Not happy, Jan. The food was very pretty and not too highly priced for breakfast - with the Sunday surcharge it was just under $50 for the two of us. That covered two coffees and a French Toast apiece, plus one fresh OJ. The coffee was quite good, though why don't they have a mug size? The breakfast was well below what I'd expected. The berries were frozen, not fresh, which is fair enough - but some were still icy inside. And the French toast was only coated, not soaked through, in its egg and milk mix. Luckily they made it on fresh French bread, not stale as is more traditional. At least that meant it was soft textured where there was plain bread inside. Belinda even complained about it when we were asked how things were, and it did no good in the way of apology or discount. So, we're probably not going back there now.

The rest of the day was much better. After breakfast we wandered through the adjacent gallery, admiring especially the magpie exhibition room with the wonderful 3-D patchwork sculpture magpies. Belinda wants a lovely cat picture, surprise, surprise. We also popped into one of the nurseries, I forget which now, and I bought some cat-safe snailbait, and seedlings of jalapeno chilli and vietnamese mint. It was too cold and damp to work in the garden, so they're on my kitchen bench waiting to go in later.

After that, I started off making a curry for tonight and later in the week. It's a beef rogan josh, made with blade steak, and a bush tomato spice blend that I picked up in Cairns. I've added some native pepper to keep up the theme, but I'm not sure it's that noticeable. I also got a dhal panchporan mostly done, just ready for its topping to be made tonight. This time I roasted the garlic and onion along with the tomatoes - a good idea, that was, I'll do it again.

Later in the afternoon, the bloke and I spent a couple of hours over at Olims, in the rather sad sports bar area, listening to blues guitarist Owen Campbell. I first heard of Owen when he was busking outside Dickson Woollies a couple of years ago, and have been idly following him since. This time he was on a double bill with his Dad, Satch. Satch plays more folk than blues, in the Dylan and Pogues line, which he sings in a lovely Scottish accent. I enjoyed Satch's set, and I love Owen's slide guitar, but I didn't enjoy the bit of country banjo-pluckin' stuff that they did together. Well executed, but not at all my cup of tea.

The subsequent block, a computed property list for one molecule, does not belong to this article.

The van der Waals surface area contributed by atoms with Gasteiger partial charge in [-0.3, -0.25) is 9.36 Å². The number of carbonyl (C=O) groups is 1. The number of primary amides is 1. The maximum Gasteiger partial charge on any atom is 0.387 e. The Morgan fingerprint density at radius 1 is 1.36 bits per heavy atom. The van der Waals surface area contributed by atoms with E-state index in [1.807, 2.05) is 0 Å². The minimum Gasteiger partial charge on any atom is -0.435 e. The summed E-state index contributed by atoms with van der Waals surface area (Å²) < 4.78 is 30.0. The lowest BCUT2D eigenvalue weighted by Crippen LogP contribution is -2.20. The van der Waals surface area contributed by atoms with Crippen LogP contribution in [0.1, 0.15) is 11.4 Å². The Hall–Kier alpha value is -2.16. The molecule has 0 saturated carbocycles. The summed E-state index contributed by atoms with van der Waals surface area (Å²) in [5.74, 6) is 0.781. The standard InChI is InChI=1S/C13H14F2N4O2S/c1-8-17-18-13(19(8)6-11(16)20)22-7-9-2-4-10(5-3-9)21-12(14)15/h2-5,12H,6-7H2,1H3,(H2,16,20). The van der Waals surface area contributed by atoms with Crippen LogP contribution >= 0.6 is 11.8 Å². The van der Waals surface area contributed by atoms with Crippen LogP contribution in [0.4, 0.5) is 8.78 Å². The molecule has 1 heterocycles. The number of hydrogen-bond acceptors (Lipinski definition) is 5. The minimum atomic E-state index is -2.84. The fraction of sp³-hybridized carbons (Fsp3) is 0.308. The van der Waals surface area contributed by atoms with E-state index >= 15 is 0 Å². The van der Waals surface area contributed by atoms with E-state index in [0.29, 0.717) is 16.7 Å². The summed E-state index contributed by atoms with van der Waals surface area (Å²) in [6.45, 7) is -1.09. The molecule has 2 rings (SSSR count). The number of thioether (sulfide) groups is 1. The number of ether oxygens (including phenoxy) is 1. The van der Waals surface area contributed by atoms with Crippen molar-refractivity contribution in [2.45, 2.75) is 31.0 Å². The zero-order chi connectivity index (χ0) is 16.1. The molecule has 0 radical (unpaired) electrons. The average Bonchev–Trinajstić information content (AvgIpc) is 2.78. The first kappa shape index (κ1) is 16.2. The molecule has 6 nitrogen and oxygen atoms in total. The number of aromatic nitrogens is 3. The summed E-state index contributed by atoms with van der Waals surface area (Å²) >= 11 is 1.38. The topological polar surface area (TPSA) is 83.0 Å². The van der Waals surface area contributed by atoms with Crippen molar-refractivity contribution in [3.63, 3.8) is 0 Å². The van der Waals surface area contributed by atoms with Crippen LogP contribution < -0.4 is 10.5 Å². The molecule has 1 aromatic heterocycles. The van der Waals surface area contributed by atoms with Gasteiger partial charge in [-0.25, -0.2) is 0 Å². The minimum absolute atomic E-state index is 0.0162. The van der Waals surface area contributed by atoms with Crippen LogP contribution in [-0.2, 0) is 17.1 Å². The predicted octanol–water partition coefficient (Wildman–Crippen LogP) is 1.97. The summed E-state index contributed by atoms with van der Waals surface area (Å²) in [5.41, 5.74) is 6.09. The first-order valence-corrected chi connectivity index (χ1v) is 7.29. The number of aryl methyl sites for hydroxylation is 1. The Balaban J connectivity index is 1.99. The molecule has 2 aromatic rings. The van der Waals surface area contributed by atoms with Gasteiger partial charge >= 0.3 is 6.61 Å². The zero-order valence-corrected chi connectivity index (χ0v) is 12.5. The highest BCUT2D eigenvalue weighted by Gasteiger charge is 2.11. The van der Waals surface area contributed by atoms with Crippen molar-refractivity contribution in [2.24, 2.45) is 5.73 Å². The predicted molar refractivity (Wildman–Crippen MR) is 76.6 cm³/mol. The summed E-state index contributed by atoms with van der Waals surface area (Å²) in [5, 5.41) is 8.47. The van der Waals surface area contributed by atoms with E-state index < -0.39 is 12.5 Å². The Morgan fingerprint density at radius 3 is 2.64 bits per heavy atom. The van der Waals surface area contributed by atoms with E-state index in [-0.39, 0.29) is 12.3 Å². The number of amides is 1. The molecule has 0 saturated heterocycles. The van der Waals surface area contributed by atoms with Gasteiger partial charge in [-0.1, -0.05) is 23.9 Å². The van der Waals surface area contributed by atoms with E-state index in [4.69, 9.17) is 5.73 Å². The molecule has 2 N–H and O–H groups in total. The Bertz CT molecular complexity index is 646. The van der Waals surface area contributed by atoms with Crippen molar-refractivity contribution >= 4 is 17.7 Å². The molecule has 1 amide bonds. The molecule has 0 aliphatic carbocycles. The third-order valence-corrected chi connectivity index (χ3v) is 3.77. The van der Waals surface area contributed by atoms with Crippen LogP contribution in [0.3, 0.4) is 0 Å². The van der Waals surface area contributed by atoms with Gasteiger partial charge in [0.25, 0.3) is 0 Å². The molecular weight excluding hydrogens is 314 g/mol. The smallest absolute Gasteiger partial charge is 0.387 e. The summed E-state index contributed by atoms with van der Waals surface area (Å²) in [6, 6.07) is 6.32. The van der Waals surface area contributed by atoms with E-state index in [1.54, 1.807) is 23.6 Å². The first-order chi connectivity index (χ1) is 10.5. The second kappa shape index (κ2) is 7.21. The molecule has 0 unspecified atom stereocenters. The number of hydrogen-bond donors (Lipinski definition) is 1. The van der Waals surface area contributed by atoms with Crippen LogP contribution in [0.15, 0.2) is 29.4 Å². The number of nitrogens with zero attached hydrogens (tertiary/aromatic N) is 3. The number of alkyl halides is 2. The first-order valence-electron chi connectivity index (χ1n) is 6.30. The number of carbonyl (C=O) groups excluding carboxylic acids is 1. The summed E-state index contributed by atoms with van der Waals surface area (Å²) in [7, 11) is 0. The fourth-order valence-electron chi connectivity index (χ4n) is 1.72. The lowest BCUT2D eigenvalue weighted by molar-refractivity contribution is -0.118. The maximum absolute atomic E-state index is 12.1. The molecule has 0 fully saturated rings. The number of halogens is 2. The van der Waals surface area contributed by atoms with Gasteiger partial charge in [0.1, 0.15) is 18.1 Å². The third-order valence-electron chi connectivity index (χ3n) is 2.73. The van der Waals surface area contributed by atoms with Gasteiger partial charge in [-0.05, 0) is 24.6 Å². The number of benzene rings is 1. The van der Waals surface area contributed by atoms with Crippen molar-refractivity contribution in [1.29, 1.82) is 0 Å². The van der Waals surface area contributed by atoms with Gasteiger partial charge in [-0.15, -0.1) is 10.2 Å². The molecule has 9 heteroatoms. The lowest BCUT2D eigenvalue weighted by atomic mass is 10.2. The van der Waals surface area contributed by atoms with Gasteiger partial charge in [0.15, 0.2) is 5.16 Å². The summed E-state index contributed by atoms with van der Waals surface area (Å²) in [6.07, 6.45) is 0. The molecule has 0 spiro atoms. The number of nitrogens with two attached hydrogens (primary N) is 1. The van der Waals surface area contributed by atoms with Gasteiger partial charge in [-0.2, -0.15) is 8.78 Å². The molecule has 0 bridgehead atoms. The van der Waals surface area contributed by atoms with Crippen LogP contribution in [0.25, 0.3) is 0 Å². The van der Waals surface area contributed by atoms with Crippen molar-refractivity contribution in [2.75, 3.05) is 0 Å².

Then I had a quiet evening at home while the bloke went off to catch up with another blues band and a friend at the OCI. I took the chance to make myself a simple pasta dinner of bloke-hated food: tuna, sweetcorn and asparagus. And also bloke-approved items like chilli and baby peas and too much cheese. Yummy. I had more of that for lunch today.

Oh, one final note. Sadly for alphabet fans, I have completely failed to make it to anywhere starting with G in the last week. Will try harder.

Saturday, 22 November 2008

Canberra Handmade Market

I've skipped the EPIC market this morning in favour of a visit to the Canberra Handmade Market. Where, of course, being me, I went for the food themed items. This magnificent stand of knitted cupcakes and doughnuts was made by Posie Patchwork - these ones are purely ornamental, but there are some made as rattles. Belinda does not know how lucky she is not to now be the owner of a knitted watermelon baby rattle. So tempting... This stall also had a lot of patchwork stuff, which my eyes glazed over at, and some very cool retro magnets and coasters. I also bought a little pirate-theme coin purse, umm, well, because, that's why.

It was a delightful place to shop - if I hadn't already done most of my Xmas shopping in China, I might have spent up really big. As it was, I bought some soap from YUUM, and some jewelry: an amazing red coral necklace with all the pieces shaped like chillies, a couple of pairs of silly earrings, and a gorgeous copper and green beaded bracelet. I went with Beth, and on the way home we decided that it was a lot like going to the growers' market. Instead of chatting to the grower of your food, you get to chat with the designer of your jewelry, or bag, or clothes. That direct producer to consumer relationship is a wonderful thing. It doesn't just cut out the costs of the middleman, but gives you that intangible reward of feeling part of the community.